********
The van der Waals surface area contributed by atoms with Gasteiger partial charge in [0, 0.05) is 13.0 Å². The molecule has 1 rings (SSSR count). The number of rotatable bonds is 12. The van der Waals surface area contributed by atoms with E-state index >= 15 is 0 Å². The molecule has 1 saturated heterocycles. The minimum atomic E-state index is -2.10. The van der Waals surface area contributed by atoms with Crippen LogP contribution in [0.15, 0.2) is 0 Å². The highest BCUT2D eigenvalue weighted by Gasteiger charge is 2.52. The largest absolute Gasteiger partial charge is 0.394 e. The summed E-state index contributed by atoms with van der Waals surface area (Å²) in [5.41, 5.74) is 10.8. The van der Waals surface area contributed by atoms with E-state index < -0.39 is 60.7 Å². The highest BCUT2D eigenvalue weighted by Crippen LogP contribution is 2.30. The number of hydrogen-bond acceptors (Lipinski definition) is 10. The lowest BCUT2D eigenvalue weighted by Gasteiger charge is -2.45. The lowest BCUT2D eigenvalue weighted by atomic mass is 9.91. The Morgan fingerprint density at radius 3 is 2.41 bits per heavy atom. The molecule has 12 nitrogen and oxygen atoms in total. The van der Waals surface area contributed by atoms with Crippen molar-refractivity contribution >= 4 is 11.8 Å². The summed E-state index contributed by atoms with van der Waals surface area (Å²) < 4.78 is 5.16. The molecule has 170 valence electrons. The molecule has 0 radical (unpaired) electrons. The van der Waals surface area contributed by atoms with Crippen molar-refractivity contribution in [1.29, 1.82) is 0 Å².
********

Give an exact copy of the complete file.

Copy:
The van der Waals surface area contributed by atoms with Gasteiger partial charge in [0, 0.05) is 13.0 Å². The molecule has 1 rings (SSSR count). The number of rotatable bonds is 12. The van der Waals surface area contributed by atoms with E-state index >= 15 is 0 Å². The molecule has 1 saturated heterocycles. The minimum atomic E-state index is -2.10. The van der Waals surface area contributed by atoms with Crippen LogP contribution in [0.15, 0.2) is 0 Å². The highest BCUT2D eigenvalue weighted by Gasteiger charge is 2.52. The largest absolute Gasteiger partial charge is 0.394 e. The summed E-state index contributed by atoms with van der Waals surface area (Å²) in [5.41, 5.74) is 10.8. The van der Waals surface area contributed by atoms with E-state index < -0.39 is 60.7 Å². The highest BCUT2D eigenvalue weighted by Crippen LogP contribution is 2.30. The number of hydrogen-bond acceptors (Lipinski definition) is 10. The lowest BCUT2D eigenvalue weighted by Gasteiger charge is -2.45. The lowest BCUT2D eigenvalue weighted by atomic mass is 9.91. The Morgan fingerprint density at radius 3 is 2.41 bits per heavy atom. The molecule has 12 nitrogen and oxygen atoms in total. The van der Waals surface area contributed by atoms with Crippen molar-refractivity contribution >= 4 is 11.8 Å². The summed E-state index contributed by atoms with van der Waals surface area (Å²) < 4.78 is 5.16. The molecule has 170 valence electrons. The molecule has 0 radical (unpaired) electrons. The van der Waals surface area contributed by atoms with Crippen molar-refractivity contribution in [1.29, 1.82) is 0 Å².